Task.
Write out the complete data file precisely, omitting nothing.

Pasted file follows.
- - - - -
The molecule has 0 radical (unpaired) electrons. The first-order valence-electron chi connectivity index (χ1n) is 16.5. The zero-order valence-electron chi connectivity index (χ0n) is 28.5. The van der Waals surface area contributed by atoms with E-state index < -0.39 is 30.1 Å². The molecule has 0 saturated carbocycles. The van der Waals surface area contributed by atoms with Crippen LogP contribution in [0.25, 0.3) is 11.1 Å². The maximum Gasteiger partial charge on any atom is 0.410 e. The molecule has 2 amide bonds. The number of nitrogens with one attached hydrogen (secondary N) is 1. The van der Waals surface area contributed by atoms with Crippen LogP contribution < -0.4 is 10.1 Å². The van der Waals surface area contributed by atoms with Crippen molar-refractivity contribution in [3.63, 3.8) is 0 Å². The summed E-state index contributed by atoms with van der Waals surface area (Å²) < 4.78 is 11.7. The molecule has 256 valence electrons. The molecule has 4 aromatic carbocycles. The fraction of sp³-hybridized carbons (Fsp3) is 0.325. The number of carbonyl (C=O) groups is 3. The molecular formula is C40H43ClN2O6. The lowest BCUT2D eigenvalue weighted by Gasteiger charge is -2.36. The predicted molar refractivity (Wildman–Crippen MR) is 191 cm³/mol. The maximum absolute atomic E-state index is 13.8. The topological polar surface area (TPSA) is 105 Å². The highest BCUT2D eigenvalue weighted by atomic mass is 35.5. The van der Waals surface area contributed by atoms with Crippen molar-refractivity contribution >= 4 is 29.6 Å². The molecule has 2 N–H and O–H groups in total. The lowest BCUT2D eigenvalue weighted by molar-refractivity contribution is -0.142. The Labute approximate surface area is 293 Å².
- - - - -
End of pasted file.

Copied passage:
The molecule has 0 radical (unpaired) electrons. The first-order valence-electron chi connectivity index (χ1n) is 16.5. The zero-order valence-electron chi connectivity index (χ0n) is 28.5. The van der Waals surface area contributed by atoms with E-state index < -0.39 is 30.1 Å². The molecule has 0 saturated carbocycles. The van der Waals surface area contributed by atoms with Crippen LogP contribution in [0.25, 0.3) is 11.1 Å². The maximum Gasteiger partial charge on any atom is 0.410 e. The molecule has 2 amide bonds. The number of nitrogens with one attached hydrogen (secondary N) is 1. The van der Waals surface area contributed by atoms with Crippen LogP contribution < -0.4 is 10.1 Å². The van der Waals surface area contributed by atoms with Crippen molar-refractivity contribution in [3.63, 3.8) is 0 Å². The summed E-state index contributed by atoms with van der Waals surface area (Å²) < 4.78 is 11.7. The molecule has 256 valence electrons. The molecule has 4 aromatic carbocycles. The fraction of sp³-hybridized carbons (Fsp3) is 0.325. The number of carbonyl (C=O) groups is 3. The molecular formula is C40H43ClN2O6. The lowest BCUT2D eigenvalue weighted by Gasteiger charge is -2.36. The predicted molar refractivity (Wildman–Crippen MR) is 191 cm³/mol. The maximum absolute atomic E-state index is 13.8. The topological polar surface area (TPSA) is 105 Å². The highest BCUT2D eigenvalue weighted by atomic mass is 35.5. The van der Waals surface area contributed by atoms with Crippen molar-refractivity contribution >= 4 is 29.6 Å². The molecule has 2 N–H and O–H groups in total. The lowest BCUT2D eigenvalue weighted by molar-refractivity contribution is -0.142. The Labute approximate surface area is 293 Å².